Confrontation in Stuttgart: Violent riots broke out at a meeting of Eritrean associations
Photo: Jason Cheplyakov / dpa
In Stuttgart, violent riots broke out at an Eritrea event. Up to 200 people attacked participants in the event and police officers with stones, bottles and wooden slats, a police spokesman told the German Press Agency on Saturday. 24 police officers were injured, two of them seriously. This was reported by a police spokesman on Saturday evening. Four people have been arrested so far. Videos on social media show men attacking police officers with wooden slats and bottles.
200 people had gathered on Saturday afternoon in the Roman fort for an event of the Association of Eritrean Associations in Stuttgart and the surrounding area, as a police spokesman reported. It is an information event. The clubs sympathize with the dictatorial government in Eritrea, according to the police spokesman. According to the police, opponents of the regime met in small groups at Bad Cannstatt train station and Stuttgart main station and made their way to the venue. There, the situation escalates rapidly.
The police are flying in additional forces
The officers defend themselves against the attackers with batons and pepper spray and try to separate the groups, keeping the attackers out while the event is still going on inside the building. The roads around the Roman fort are closed. Emergency services are flown in by helicopter and brought in from surrounding presidiums. For hours, the police reported skirmishes and a confusing situation. In the evening, it is said that the situation is largely stable. The police surround 170 men to record personal details. They are all accused of a serious breach of the peace.
From the point of view of the organizers of the Stuttgart Eritrea meeting, the police underestimated the situation. "We asked for police protection and said what these people are capable of," says Salomon T., who organized the event and does not want to be quoted by his full name. The event was a "seminar with information about Eritrea". 70 people had to wait in the hall during the attacks, says Salomon T.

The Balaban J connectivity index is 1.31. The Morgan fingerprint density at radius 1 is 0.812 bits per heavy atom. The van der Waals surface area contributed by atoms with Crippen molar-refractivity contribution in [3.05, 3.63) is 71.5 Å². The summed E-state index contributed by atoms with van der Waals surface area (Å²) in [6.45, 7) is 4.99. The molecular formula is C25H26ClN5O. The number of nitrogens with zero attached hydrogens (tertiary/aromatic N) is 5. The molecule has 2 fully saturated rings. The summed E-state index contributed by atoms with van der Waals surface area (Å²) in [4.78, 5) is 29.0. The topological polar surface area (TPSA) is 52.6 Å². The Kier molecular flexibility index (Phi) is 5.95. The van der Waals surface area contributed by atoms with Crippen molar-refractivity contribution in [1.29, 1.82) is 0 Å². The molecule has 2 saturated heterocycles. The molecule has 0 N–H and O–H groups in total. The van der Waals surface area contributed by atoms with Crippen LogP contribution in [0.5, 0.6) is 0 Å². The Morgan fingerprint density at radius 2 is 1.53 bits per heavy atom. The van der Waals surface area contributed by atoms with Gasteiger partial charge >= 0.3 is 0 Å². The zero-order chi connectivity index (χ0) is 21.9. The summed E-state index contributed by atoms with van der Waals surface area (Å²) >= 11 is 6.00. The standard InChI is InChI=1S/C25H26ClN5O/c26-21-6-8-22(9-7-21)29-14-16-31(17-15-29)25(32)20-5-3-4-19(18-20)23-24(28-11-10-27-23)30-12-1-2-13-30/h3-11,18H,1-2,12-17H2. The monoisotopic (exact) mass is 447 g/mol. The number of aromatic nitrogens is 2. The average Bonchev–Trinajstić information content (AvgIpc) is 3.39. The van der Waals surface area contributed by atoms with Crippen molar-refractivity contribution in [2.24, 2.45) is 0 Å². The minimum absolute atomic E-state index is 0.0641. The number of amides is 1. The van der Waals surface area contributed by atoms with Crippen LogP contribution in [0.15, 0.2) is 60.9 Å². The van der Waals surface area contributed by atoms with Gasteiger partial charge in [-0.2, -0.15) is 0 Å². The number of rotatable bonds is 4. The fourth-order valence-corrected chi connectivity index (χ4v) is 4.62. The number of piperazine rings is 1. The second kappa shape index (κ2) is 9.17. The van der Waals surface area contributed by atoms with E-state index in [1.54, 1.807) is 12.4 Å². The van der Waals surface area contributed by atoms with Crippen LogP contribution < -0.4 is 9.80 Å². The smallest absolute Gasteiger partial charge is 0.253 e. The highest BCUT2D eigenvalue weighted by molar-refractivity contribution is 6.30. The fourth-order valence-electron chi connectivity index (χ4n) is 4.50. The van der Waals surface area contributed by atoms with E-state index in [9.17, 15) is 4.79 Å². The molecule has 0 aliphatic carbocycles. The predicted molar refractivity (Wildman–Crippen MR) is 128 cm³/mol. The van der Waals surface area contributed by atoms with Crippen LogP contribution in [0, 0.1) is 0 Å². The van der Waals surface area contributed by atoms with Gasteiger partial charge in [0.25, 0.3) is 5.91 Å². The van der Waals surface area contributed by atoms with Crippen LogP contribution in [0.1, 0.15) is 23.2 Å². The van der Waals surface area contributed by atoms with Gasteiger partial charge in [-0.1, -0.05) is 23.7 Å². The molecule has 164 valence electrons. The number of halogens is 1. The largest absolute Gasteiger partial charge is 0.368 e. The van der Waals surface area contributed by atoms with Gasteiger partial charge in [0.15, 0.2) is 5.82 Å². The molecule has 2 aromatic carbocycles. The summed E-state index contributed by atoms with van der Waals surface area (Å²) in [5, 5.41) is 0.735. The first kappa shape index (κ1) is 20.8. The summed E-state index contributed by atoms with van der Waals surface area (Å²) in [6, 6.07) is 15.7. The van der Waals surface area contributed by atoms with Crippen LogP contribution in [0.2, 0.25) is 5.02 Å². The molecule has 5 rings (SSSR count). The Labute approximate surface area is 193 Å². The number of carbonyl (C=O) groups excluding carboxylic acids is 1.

"It was very dangerous."
A police spokesman countered that there had always been disturbances at such events in the past, but that they had no knowledge that they would be so massive and intense.
Valentino Tosto runs an ice cream parlour right on the corner of the action. He is shocked in the evening. "This is very bad for us," he said. The rioters would have taken away chairs and displays. He says, "It was very dangerous."
Eritrea, with its three million inhabitants, is located in northeastern Africa on the Red Sea and is largely isolated internationally. Since independence from Ethiopia 30 years ago, won in a decades-long war, President Isaias Afewerki has ruled the country in a one-party dictatorship. Other parties are banned, freedom of expression and freedom of the press are severely restricted. There is no parliament, independent courts, or civil society organisations. In addition, there is a strict system of military service and forced labour, from which many people flee abroad. There are always conflicts between supporters and opponents of the regime.
In July, riots broke out at an Eritrea festival in Giessen, Hesse, with at least 26 injured police officers, when opponents of the event attacked security forces with stones and bottles and detonated smoke bombs. Among other things, the officers had used batons against them. The organizers of the event in Giessen were close to the controversial leadership of the East African country. In Stockholm, there were violent riots at an Eritrea festival in August, with more than 50 injured.
There are already initial reactions from politicians to the incidents in Stuttgart. For example, Federal Minister of Agriculture Cem Ödzemir (Greens) wrote on Platform X that the perpetrators of violence must be brought to justice quickly.